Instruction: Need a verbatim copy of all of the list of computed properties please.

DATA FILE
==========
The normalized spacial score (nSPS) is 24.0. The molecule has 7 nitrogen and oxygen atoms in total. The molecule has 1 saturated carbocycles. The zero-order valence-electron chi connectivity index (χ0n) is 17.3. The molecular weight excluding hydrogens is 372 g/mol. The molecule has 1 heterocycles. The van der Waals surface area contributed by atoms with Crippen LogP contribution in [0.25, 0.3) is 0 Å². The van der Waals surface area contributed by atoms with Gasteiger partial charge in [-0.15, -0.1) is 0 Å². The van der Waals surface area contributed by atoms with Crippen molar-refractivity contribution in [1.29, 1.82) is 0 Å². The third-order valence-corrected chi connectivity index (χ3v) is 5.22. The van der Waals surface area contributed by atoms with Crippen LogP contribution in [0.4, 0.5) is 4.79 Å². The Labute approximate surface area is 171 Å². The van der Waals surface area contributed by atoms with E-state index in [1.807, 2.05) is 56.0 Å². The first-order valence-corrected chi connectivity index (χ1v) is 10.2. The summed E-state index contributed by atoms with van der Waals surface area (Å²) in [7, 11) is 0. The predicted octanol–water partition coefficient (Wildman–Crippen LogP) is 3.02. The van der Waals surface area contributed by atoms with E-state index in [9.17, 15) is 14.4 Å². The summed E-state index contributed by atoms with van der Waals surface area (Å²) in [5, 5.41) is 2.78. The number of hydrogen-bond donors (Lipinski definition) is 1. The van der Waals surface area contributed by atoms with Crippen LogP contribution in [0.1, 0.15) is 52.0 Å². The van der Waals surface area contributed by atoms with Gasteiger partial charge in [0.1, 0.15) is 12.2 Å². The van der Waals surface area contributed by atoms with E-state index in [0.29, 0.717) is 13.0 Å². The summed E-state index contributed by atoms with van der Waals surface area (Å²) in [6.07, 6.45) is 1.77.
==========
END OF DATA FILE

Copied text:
The normalized spacial score (nSPS) is 24.0. The molecule has 7 nitrogen and oxygen atoms in total. The molecule has 1 saturated carbocycles. The zero-order valence-electron chi connectivity index (χ0n) is 17.3. The molecular weight excluding hydrogens is 372 g/mol. The molecule has 1 heterocycles. The van der Waals surface area contributed by atoms with Crippen LogP contribution in [0.25, 0.3) is 0 Å². The van der Waals surface area contributed by atoms with Gasteiger partial charge in [-0.15, -0.1) is 0 Å². The van der Waals surface area contributed by atoms with Crippen molar-refractivity contribution in [1.29, 1.82) is 0 Å². The third-order valence-corrected chi connectivity index (χ3v) is 5.22. The van der Waals surface area contributed by atoms with Crippen LogP contribution in [0.4, 0.5) is 4.79 Å². The Labute approximate surface area is 171 Å². The van der Waals surface area contributed by atoms with E-state index in [1.807, 2.05) is 56.0 Å². The first-order valence-corrected chi connectivity index (χ1v) is 10.2. The summed E-state index contributed by atoms with van der Waals surface area (Å²) in [7, 11) is 0. The predicted octanol–water partition coefficient (Wildman–Crippen LogP) is 3.02. The van der Waals surface area contributed by atoms with E-state index in [9.17, 15) is 14.4 Å². The summed E-state index contributed by atoms with van der Waals surface area (Å²) in [5, 5.41) is 2.78. The number of hydrogen-bond donors (Lipinski definition) is 1. The van der Waals surface area contributed by atoms with Crippen LogP contribution in [0.1, 0.15) is 52.0 Å². The van der Waals surface area contributed by atoms with Gasteiger partial charge in [0.1, 0.15) is 12.2 Å². The van der Waals surface area contributed by atoms with E-state index in [0.29, 0.717) is 13.0 Å². The summed E-state index contributed by atoms with van der Waals surface area (Å²) in [6.07, 6.45) is 1.77.